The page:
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HAVANA, May 10 (UPI) -- Cuba is considering foreign -- possibly Brazilian -- buyout of its troubled sugarcane industry after the worst harvest.

The Granma report, reflecting government opinion, said the Sugar Ministry had failed to implement changes that were needed to address chronic problems.

Details of the difficulties facing the sugarcane industry weren't revealed but the newspaper said the both the ministry and industry sectors under its control suffered from poor planning.

It cited a chronic failure to project key developments in the transition from sugarcane plantation to harvesting and transportation.

Cuba's harvest in 2009 suffered a major shortfall. The actual yield was more than 850,000 tons short of the official forecast, after a period of relative growth that lasted from 2005-08.

Industry analysts said the problem began after the government embarked on a major reorganization of the industry in 2002 that went on for more than two years.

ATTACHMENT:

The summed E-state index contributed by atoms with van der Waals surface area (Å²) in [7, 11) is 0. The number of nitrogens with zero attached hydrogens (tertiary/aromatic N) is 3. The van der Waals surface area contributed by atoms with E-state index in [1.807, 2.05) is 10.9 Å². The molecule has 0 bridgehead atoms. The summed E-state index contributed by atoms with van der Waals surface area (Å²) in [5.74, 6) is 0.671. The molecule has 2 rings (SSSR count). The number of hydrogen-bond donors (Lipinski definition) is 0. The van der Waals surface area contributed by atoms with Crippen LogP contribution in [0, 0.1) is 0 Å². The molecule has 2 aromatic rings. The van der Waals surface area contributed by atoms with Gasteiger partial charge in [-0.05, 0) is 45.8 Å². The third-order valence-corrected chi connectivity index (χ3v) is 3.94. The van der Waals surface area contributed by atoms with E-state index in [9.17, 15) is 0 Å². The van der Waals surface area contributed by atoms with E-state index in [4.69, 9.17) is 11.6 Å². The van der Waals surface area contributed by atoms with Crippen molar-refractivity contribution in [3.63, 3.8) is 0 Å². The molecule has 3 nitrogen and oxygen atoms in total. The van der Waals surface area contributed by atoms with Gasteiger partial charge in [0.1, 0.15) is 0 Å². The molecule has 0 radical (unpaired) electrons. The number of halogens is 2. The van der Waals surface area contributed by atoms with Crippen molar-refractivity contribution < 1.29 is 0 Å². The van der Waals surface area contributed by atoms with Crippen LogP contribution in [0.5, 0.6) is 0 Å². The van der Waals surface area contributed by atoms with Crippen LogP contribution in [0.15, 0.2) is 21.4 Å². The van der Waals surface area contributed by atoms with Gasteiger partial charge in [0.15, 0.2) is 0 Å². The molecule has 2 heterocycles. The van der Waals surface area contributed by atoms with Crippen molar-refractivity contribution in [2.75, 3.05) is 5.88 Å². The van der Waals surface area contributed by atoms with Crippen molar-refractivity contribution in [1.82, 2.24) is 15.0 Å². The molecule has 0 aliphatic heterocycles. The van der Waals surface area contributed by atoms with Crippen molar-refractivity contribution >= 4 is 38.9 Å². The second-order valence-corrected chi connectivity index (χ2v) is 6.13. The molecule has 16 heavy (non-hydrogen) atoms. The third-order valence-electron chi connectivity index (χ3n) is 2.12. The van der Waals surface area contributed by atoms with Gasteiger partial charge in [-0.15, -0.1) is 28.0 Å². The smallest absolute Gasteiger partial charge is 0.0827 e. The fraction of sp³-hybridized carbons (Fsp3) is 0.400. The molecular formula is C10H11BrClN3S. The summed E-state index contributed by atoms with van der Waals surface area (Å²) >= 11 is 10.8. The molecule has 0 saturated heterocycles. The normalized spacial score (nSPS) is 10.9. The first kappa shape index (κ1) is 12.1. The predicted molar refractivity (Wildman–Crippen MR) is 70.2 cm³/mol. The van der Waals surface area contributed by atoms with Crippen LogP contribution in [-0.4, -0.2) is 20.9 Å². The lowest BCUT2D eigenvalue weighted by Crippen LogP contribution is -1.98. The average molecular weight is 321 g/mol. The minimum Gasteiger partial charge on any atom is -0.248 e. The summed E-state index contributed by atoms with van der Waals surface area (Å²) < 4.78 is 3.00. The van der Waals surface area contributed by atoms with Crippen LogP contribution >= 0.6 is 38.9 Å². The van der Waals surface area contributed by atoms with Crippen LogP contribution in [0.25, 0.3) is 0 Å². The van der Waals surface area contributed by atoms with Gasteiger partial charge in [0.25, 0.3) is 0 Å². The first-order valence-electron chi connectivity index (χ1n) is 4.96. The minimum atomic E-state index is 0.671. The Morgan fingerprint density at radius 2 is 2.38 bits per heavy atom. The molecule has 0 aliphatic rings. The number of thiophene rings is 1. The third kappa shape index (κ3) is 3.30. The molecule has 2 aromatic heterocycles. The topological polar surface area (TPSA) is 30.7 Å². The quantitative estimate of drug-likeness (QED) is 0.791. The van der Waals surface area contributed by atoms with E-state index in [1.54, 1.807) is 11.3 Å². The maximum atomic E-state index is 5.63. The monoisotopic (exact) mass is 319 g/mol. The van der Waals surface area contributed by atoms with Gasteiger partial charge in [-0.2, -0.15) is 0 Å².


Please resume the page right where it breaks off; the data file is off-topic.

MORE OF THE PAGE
The state-led reforms reduced the number of refineries from about 160 to 61 but also laid off more than 100,000 people.

Although Cuba produced 1.4 million tons of sugar in the 2008-09 season, earning more than $600 million from exports, that figure was less than one-fourth of crop yields before the Castro takeover.

Brazil's dramatic success with its sugarcane crop and diversification into producing biofuels has drawn Cuba to the possibility of involving Brazil in some form or other, including investment and management of parts of the industry.

Source: UPI

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